Obviously set with St Paul’s Cathedral in the background, I felt this was a powerful image in the series and one I had been contemplating and hoping would materialise in the form of a photograph, ever since I had come up with the idea of turning a space into a place in this manner.
I had observed many caramelised peanut sellers located on or around different London bridges, particularly the Millennium Bridge as I had been photographing different landscapes in London. I had also often noticed how still they were standing as they waited for prospective customers (mainly tourists) coming over bridges like the Millennium Bridge. Because of these facts, when I came up with this theme for Assignment 3 – ‘Spaces to Places’, I recognised quite soon this would be a strong contribution to the theme; provided I could get the shot.
Here is some information about the Millennium Bridge, upon which I took the photograph. ‘Opposite Tate Modern, the new Millennium Bridge – a footbridge designed by Norman Foster with the sculptor Anthony Caro and engineered by Ove Arup – arcs gracefully over the river [Thames] to St Paul’s’ – (Godfrey-Faussett, 2001). I chose the angle looking towards St Paul’s (designed in 1675 by Sir Christopher Wren) from the Millennium Bridge, mainly because it was more iconic in my eyes, than the Tate Modern.
The very modern aesthetics of the Millennium Bridge contrasts with the old, iconic building of St Paul’s; yet at the same time, the bridge leads the viewer’s eye towards the cathedral neatly and then back to the caramelised peanut seller in the corner (where the bridge ends within the frame). Again, similar to Photograph 1 for this assignment, the worker (the peanut seller) remains still; patiently waiting for customers while the other people in the form of ghostly, long exposure figures, stream by. Due to his placement in the corner of the frame, it almost appears as though he is looking in the wrong direction for customers, which I felt added a bit of humour to the photograph (of course there were many other potential customers in the other direction too). Also his dark clothing, compared to the medium tones of the tourists rushing by and then finally the much lighter St Paul’s (incidentally catching the Sun’s light) in the distance, showed his stationary, solid form yet temporary position on the bridge, in comparison to the moving tourists. In fact, the tourists almost acted as a link in between St Paul’s and the seller.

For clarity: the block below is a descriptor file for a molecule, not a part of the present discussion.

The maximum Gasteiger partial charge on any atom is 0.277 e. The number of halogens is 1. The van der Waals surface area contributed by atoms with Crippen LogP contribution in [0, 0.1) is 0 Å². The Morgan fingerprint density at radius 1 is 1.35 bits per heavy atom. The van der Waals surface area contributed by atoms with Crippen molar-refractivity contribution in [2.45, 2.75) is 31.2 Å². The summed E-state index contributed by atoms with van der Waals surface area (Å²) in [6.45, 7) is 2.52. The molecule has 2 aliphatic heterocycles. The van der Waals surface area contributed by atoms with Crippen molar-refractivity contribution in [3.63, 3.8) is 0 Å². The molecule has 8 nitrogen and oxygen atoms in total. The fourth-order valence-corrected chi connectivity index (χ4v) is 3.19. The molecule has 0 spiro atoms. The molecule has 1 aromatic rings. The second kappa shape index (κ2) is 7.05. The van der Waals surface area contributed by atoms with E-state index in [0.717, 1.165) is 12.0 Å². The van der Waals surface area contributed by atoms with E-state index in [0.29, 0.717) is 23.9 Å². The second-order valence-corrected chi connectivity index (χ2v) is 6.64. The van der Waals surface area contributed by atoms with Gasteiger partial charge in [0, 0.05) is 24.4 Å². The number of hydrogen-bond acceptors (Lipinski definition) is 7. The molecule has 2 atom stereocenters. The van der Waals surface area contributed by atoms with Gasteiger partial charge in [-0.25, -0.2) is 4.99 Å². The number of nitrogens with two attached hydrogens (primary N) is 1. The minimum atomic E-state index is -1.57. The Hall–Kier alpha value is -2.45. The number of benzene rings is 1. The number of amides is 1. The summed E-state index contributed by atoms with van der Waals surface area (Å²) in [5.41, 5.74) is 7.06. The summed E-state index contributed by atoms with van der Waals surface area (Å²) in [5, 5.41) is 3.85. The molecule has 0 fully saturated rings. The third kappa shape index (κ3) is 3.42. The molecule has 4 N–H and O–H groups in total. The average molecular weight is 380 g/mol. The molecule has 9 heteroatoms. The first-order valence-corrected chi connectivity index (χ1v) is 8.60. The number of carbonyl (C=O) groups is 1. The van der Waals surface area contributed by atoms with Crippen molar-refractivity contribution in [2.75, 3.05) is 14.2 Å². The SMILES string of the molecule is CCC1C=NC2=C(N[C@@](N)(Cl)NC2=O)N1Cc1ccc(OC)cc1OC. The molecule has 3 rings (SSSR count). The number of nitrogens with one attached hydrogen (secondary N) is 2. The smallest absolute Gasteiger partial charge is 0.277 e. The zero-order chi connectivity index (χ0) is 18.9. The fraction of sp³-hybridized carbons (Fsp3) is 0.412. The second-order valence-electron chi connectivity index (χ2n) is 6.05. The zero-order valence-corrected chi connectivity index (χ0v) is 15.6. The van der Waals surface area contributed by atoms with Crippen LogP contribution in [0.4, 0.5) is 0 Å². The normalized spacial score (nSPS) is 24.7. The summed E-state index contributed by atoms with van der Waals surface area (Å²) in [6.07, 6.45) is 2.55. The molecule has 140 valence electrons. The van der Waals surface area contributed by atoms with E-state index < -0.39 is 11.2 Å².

The Millennium Bridge was originally dubbed the “Wobbly Bridge” – ‘when it opened in the summer of 2000 its experimental design caused an alarming wobble’- (Godfrey-Faussett, 2001). I found it hadn’t been fully corrected. As I was attempting to take the long exposure shots for the flow of people, I noticed the long exposures were quite shaky; despite me using a sturdy tripod and a cable release. This, I deduced, was because the bridge was moving slightly. I had to be careful which parts of the long exposure I ‘painted in’ on a layer mask for the long exposure layer in post processing. This was in order to ensure that everything apart from the flow of people (and to a lesser degree the clouds), appeared sharp.
Camera settings for Photograph 2 were:
Because I took multiple exposures and combined them (one for the caramelised peanut seller and a handful for the long exposures of the tourists passing by), I have written down the settings separately for firstly the photograph to ‘freeze’ the caramelised peanut seller and then a setting representative for one of the long exposures.
Caramelised peanut seller exposure:
f/8, 1/250s, ISO 100, focal length 35mm and no neutral density filter. A tripod and cable release were used.
f/11, 16 seconds, ISO 160, focal length 35mm and a 10 stop neutral density filter. A tripod and cable release were used.